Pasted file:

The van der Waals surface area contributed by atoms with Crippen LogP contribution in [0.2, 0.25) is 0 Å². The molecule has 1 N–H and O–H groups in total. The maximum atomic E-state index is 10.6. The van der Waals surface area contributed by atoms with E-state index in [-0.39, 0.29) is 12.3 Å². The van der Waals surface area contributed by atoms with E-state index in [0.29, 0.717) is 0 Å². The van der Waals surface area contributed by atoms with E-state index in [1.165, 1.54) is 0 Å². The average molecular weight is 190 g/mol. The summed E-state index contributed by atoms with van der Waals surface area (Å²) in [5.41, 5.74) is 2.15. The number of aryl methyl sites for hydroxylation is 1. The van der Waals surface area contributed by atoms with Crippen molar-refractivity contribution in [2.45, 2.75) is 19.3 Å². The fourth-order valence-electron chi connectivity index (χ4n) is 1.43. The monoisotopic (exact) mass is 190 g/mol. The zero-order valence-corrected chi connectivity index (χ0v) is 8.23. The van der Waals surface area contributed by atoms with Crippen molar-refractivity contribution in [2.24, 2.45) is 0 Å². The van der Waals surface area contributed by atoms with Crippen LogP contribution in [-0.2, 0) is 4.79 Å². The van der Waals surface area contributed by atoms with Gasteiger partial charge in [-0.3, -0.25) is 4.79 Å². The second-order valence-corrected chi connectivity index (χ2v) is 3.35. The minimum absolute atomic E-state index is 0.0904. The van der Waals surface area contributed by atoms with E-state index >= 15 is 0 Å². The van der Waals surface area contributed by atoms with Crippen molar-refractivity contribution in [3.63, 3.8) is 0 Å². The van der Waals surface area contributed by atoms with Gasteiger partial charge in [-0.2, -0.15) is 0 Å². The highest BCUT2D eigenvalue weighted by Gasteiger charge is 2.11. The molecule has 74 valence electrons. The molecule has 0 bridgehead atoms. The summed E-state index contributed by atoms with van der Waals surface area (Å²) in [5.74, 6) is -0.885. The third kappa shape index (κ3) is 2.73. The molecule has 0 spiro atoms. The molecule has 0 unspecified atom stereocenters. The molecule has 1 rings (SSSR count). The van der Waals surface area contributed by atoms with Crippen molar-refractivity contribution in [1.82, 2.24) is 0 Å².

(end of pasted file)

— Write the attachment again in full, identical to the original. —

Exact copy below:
The van der Waals surface area contributed by atoms with Crippen LogP contribution in [0.2, 0.25) is 0 Å². The molecule has 1 N–H and O–H groups in total. The maximum atomic E-state index is 10.6. The van der Waals surface area contributed by atoms with E-state index in [-0.39, 0.29) is 12.3 Å². The van der Waals surface area contributed by atoms with E-state index in [0.29, 0.717) is 0 Å². The van der Waals surface area contributed by atoms with E-state index in [1.165, 1.54) is 0 Å². The average molecular weight is 190 g/mol. The summed E-state index contributed by atoms with van der Waals surface area (Å²) in [5.41, 5.74) is 2.15. The number of aryl methyl sites for hydroxylation is 1. The van der Waals surface area contributed by atoms with Crippen molar-refractivity contribution in [2.45, 2.75) is 19.3 Å². The fourth-order valence-electron chi connectivity index (χ4n) is 1.43. The monoisotopic (exact) mass is 190 g/mol. The zero-order valence-corrected chi connectivity index (χ0v) is 8.23. The van der Waals surface area contributed by atoms with Crippen molar-refractivity contribution in [2.24, 2.45) is 0 Å². The van der Waals surface area contributed by atoms with Crippen LogP contribution in [-0.2, 0) is 4.79 Å². The van der Waals surface area contributed by atoms with Gasteiger partial charge in [-0.3, -0.25) is 4.79 Å². The second-order valence-corrected chi connectivity index (χ2v) is 3.35. The minimum absolute atomic E-state index is 0.0904. The van der Waals surface area contributed by atoms with E-state index >= 15 is 0 Å². The van der Waals surface area contributed by atoms with Crippen molar-refractivity contribution in [3.63, 3.8) is 0 Å². The van der Waals surface area contributed by atoms with Gasteiger partial charge in [-0.2, -0.15) is 0 Å². The highest BCUT2D eigenvalue weighted by Gasteiger charge is 2.11. The molecule has 74 valence electrons. The molecule has 0 bridgehead atoms. The summed E-state index contributed by atoms with van der Waals surface area (Å²) in [5.74, 6) is -0.885. The third kappa shape index (κ3) is 2.73. The molecule has 0 spiro atoms. The molecule has 0 unspecified atom stereocenters. The molecule has 1 rings (SSSR count). The van der Waals surface area contributed by atoms with Crippen molar-refractivity contribution in [1.82, 2.24) is 0 Å².